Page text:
Zenger, John Peter


Zenger, John Peter
born 1697, Germany
died July 28, 1746, New York, N.Y.

German-born U.S. printer and journalist.

He immigrated to New York at age 13 and was indentured to a printer before starting his own printing business (1726). In 1733 he began publishing the New York Weekly Journal. Arrested for libel in 1734 for his attacks on the policies of the colonial governor, he was acquitted on the grounds that his charges were based on fact (a key consideration in libel cases since that time). It was the first important victory for freedom of the press in Britain's North American colonies.

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▪ American printer
born 1697, Germany
died July 28, 1746, New York City

      New York printer and journalist whose famous acquittal in a libel suit (1735) established the first important victory for freedom of the press in the English colonies of North America.

      Emigrating to New York City at 13, Zenger was indentured for eight years as an apprentice to William Bradford, pioneer printer of the middle colonies, and established his own printing business in 1726.

      On Nov. 5, 1733, Zenger published his first issue of the New York Weekly Journal—the political organ of a group of residents who opposed the policies of the colonial governor William Cosby. Although many of the articles were contributed by his more learned colleagues, Zenger was still legally responsible for their content as publisher. For a year the paper continued its scathing attacks on Cosby until, on Nov. 17, 1734, Zenger was arrested for libel. Remaining in prison for nearly 10 months, he was finally brought to trial in August of the following year. Disregarding the judge's admonition, his brilliant Philadelphia defense attorney, Andrew Hamilton, argued that the jury itself was competent to decide the truth of Zenger's printed statements. To the acclaim of the general public and the spectators, the colonial jury acquitted Zenger on the ground that his charges were based on fact—a key consideration in libel cases since that time.

      Zenger subsequently served as public printer in both New York and New Jersey. His account of the trial was published in 1736 in the Journal and was widely circulated in both the United States and England.

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Universalium. 2010.

Look at other dictionaries:

  • Zenger,John Peter — Zeng·er (zĕngʹgər, ər), John Peter. 1697 1746. German born colonial printer and journalist whose acquittal (1735) of libel charges in New York City established a legal precedent for freedom of the press. * * * …   Universalium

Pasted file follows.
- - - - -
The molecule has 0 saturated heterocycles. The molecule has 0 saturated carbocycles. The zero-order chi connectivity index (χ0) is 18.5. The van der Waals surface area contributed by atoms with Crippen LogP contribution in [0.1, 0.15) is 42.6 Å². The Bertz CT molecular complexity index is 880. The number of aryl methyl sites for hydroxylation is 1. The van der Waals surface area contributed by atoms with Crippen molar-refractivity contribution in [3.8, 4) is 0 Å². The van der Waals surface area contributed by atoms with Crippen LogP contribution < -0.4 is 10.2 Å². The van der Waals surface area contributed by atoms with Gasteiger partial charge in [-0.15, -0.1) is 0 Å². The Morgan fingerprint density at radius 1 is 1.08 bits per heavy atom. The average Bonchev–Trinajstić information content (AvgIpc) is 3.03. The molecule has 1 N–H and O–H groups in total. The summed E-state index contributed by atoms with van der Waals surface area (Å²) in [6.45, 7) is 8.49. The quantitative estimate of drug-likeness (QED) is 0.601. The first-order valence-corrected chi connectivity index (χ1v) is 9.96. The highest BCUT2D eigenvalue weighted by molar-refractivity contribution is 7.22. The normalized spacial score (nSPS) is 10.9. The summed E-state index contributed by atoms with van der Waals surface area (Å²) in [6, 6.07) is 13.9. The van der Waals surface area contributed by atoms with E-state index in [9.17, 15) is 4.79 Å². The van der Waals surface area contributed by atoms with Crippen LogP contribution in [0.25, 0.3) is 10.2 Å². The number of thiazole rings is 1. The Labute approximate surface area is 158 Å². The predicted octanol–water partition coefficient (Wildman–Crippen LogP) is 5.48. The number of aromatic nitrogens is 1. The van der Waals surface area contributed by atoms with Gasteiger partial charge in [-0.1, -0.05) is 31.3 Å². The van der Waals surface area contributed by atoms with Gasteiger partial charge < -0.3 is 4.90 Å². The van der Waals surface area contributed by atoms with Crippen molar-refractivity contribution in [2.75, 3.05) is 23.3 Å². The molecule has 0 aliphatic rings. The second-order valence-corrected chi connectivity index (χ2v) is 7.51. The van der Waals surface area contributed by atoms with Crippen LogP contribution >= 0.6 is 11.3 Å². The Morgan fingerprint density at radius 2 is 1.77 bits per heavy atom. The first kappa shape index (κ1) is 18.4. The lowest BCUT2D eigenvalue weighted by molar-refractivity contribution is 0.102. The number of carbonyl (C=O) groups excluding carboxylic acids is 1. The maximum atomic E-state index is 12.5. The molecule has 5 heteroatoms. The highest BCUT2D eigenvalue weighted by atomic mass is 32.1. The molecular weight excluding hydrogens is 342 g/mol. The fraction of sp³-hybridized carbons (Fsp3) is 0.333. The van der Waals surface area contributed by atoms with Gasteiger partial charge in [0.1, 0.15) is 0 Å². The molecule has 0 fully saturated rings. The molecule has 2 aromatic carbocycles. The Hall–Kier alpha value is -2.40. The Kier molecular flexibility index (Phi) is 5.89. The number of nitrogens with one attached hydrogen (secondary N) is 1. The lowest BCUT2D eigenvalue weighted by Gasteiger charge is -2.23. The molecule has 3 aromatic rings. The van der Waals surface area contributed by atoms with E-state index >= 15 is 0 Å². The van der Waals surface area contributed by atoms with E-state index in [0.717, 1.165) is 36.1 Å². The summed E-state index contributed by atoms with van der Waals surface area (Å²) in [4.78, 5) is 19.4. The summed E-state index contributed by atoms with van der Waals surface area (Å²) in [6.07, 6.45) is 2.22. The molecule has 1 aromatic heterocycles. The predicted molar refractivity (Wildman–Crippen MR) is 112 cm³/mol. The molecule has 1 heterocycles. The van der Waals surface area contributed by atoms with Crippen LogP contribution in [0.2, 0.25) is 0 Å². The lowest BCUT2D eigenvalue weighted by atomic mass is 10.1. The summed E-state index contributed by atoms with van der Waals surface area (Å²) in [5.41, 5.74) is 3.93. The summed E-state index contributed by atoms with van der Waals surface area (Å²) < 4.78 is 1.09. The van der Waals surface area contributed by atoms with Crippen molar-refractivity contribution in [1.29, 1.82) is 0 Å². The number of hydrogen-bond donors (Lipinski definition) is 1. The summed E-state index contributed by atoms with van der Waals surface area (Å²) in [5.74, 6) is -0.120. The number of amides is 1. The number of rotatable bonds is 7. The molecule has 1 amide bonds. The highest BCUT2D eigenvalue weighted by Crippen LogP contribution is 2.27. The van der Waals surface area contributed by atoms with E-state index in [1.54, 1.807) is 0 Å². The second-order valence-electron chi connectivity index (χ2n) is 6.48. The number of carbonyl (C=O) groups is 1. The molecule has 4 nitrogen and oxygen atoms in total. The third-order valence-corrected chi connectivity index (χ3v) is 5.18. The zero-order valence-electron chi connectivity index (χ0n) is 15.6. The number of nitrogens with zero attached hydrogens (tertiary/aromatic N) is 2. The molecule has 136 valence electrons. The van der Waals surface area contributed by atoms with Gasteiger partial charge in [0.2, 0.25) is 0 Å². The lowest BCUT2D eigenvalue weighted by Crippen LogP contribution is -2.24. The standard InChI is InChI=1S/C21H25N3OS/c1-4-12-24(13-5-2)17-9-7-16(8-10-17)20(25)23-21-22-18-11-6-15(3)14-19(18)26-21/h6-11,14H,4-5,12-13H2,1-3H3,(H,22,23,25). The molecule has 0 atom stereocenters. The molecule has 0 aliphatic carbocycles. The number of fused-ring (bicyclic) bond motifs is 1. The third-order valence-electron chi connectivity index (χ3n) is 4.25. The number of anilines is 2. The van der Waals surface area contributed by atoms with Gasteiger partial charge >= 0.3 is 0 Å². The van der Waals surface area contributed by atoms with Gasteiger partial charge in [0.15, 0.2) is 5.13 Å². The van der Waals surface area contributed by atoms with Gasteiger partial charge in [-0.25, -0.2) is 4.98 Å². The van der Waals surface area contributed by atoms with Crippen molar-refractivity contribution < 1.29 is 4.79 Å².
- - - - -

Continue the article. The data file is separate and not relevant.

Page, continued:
• Zenger, John Peter — (1697, Alemania–28 jul. 1746, Nueva York, N.Y., EE.UU.). Editor y periodista estadounidense de origen alemán. Emigró a Nueva York a los 13 años y trabajó como aprendiz de impresor antes de instalar su propio taller de impresión en 1726. En 1733… …   Enciclopedia Universal

  • John Peter Zenger — (October 26, 1697 – July 28, 1746) was a German born American printer, publisher, editor and journalist in New York City. His indictment, trial and acquittal on sedition and libel charges against the Governor William Cosby of the New York Colony… …   Wikipedia

  • John Peter Zenger — (1697 1746) était un imprimeur, éditeur et journaliste new yorkais du XVIIIe siècle. Un tribunal lui a rendu un acquittement lors d’un procès en diffamation intenté par le gouverneur de la Colonie de New York William Cosby en 1734, ce qui en …   Wikipédia en Français

  • John Peter Zenger — Johann „John“ Peter Zenger (* 26. Oktober 1697; † 28. Juli 1746 in New York) war ein deutsch amerikanischer Publizist und Verleger. Sein Freispruch vom Vorwurf der Verleumdung im Jahre 1735 trug wesentlich zur Begründung der Pressefreiheit in den …   Deutsch Wikipedia

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  • john — /jon/, n. Slang. 1. a toilet or bathroom. 2. (sometimes cap.) a fellow; guy. 3. (sometimes cap.) a prostitute s customer. [generic use of the proper name] * * * I known as John Lackland born Dec. 24, 1167, Oxford, Eng. died Oct. 18/19, 1216,… …   Universalium

  • John — /jon/, n. 1. the apostle John, believed to be the author of the fourth Gospel, three Epistles, and the book of Revelation. 2. See John the Baptist. 3. (John Lackland) 1167? 1216, king of England 1199 1216; signer of the Magna Carta 1215 (son of… …   Universalium

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